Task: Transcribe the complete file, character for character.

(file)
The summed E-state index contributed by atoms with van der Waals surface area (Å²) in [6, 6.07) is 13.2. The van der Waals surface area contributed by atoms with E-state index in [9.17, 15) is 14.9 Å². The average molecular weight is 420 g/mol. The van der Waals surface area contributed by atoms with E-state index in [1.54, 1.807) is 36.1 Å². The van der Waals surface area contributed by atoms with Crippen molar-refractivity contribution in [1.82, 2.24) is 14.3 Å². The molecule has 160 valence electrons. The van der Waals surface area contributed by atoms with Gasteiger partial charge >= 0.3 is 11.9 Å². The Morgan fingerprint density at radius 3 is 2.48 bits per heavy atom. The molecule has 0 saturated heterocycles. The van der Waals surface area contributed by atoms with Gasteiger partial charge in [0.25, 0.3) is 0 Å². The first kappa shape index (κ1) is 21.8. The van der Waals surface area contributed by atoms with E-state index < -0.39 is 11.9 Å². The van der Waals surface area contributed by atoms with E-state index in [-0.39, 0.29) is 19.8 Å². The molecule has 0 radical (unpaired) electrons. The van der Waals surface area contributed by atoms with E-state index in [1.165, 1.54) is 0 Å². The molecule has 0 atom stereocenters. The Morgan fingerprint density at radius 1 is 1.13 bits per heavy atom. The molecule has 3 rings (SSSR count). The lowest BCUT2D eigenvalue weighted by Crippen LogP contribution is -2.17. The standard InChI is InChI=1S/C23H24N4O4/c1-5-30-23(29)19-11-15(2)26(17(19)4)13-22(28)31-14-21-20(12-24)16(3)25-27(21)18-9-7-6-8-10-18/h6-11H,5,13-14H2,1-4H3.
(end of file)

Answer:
The summed E-state index contributed by atoms with van der Waals surface area (Å²) in [6, 6.07) is 13.2. The van der Waals surface area contributed by atoms with E-state index in [9.17, 15) is 14.9 Å². The average molecular weight is 420 g/mol. The van der Waals surface area contributed by atoms with E-state index in [1.54, 1.807) is 36.1 Å². The van der Waals surface area contributed by atoms with Crippen molar-refractivity contribution in [1.82, 2.24) is 14.3 Å². The molecule has 160 valence electrons. The van der Waals surface area contributed by atoms with Gasteiger partial charge >= 0.3 is 11.9 Å². The Morgan fingerprint density at radius 3 is 2.48 bits per heavy atom. The molecule has 0 saturated heterocycles. The van der Waals surface area contributed by atoms with Gasteiger partial charge in [0.25, 0.3) is 0 Å². The first kappa shape index (κ1) is 21.8. The van der Waals surface area contributed by atoms with E-state index < -0.39 is 11.9 Å². The van der Waals surface area contributed by atoms with E-state index in [-0.39, 0.29) is 19.8 Å². The molecule has 0 radical (unpaired) electrons. The van der Waals surface area contributed by atoms with E-state index in [1.165, 1.54) is 0 Å². The molecule has 0 atom stereocenters. The Morgan fingerprint density at radius 1 is 1.13 bits per heavy atom. The molecule has 3 rings (SSSR count). The lowest BCUT2D eigenvalue weighted by Crippen LogP contribution is -2.17. The standard InChI is InChI=1S/C23H24N4O4/c1-5-30-23(29)19-11-15(2)26(17(19)4)13-22(28)31-14-21-20(12-24)16(3)25-27(21)18-9-7-6-8-10-18/h6-11H,5,13-14H2,1-4H3.